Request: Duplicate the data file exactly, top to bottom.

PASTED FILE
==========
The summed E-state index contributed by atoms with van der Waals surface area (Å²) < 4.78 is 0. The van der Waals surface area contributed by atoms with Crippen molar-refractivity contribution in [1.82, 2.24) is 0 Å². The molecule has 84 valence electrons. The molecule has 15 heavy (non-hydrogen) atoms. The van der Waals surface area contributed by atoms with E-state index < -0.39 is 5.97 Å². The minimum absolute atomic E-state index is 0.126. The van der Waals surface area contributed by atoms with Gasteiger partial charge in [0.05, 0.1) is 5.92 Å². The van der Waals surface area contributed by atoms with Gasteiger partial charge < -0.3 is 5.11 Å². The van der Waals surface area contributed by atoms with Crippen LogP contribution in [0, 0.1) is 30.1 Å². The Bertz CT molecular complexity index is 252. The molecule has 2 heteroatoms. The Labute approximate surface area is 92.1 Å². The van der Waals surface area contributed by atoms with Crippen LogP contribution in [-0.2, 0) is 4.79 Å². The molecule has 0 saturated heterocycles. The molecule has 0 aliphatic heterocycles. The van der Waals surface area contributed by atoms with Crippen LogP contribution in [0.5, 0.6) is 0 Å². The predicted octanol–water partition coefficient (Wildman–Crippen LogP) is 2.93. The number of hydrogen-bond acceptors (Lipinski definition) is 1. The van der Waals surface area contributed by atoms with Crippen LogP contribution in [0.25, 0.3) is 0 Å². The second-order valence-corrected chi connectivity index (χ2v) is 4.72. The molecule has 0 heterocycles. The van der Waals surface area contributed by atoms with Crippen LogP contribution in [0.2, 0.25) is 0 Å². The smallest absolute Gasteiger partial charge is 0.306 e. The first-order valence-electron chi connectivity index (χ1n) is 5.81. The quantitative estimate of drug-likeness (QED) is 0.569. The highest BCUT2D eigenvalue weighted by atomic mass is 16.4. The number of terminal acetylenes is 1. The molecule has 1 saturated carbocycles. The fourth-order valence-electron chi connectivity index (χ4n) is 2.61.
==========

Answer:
The summed E-state index contributed by atoms with van der Waals surface area (Å²) < 4.78 is 0. The van der Waals surface area contributed by atoms with Crippen molar-refractivity contribution in [1.82, 2.24) is 0 Å². The molecule has 84 valence electrons. The molecule has 15 heavy (non-hydrogen) atoms. The van der Waals surface area contributed by atoms with E-state index < -0.39 is 5.97 Å². The minimum absolute atomic E-state index is 0.126. The van der Waals surface area contributed by atoms with Gasteiger partial charge in [0.05, 0.1) is 5.92 Å². The van der Waals surface area contributed by atoms with Gasteiger partial charge < -0.3 is 5.11 Å². The van der Waals surface area contributed by atoms with Crippen LogP contribution in [0, 0.1) is 30.1 Å². The Bertz CT molecular complexity index is 252. The molecule has 2 heteroatoms. The Labute approximate surface area is 92.1 Å². The van der Waals surface area contributed by atoms with Crippen LogP contribution in [-0.2, 0) is 4.79 Å². The molecule has 0 saturated heterocycles. The molecule has 0 aliphatic heterocycles. The van der Waals surface area contributed by atoms with Crippen LogP contribution in [0.5, 0.6) is 0 Å². The predicted octanol–water partition coefficient (Wildman–Crippen LogP) is 2.93. The number of hydrogen-bond acceptors (Lipinski definition) is 1. The van der Waals surface area contributed by atoms with Crippen LogP contribution in [0.25, 0.3) is 0 Å². The second-order valence-corrected chi connectivity index (χ2v) is 4.72. The molecule has 0 heterocycles. The van der Waals surface area contributed by atoms with Crippen LogP contribution in [0.2, 0.25) is 0 Å². The smallest absolute Gasteiger partial charge is 0.306 e. The first-order valence-electron chi connectivity index (χ1n) is 5.81. The quantitative estimate of drug-likeness (QED) is 0.569. The highest BCUT2D eigenvalue weighted by atomic mass is 16.4. The number of terminal acetylenes is 1. The molecule has 1 saturated carbocycles. The fourth-order valence-electron chi connectivity index (χ4n) is 2.61.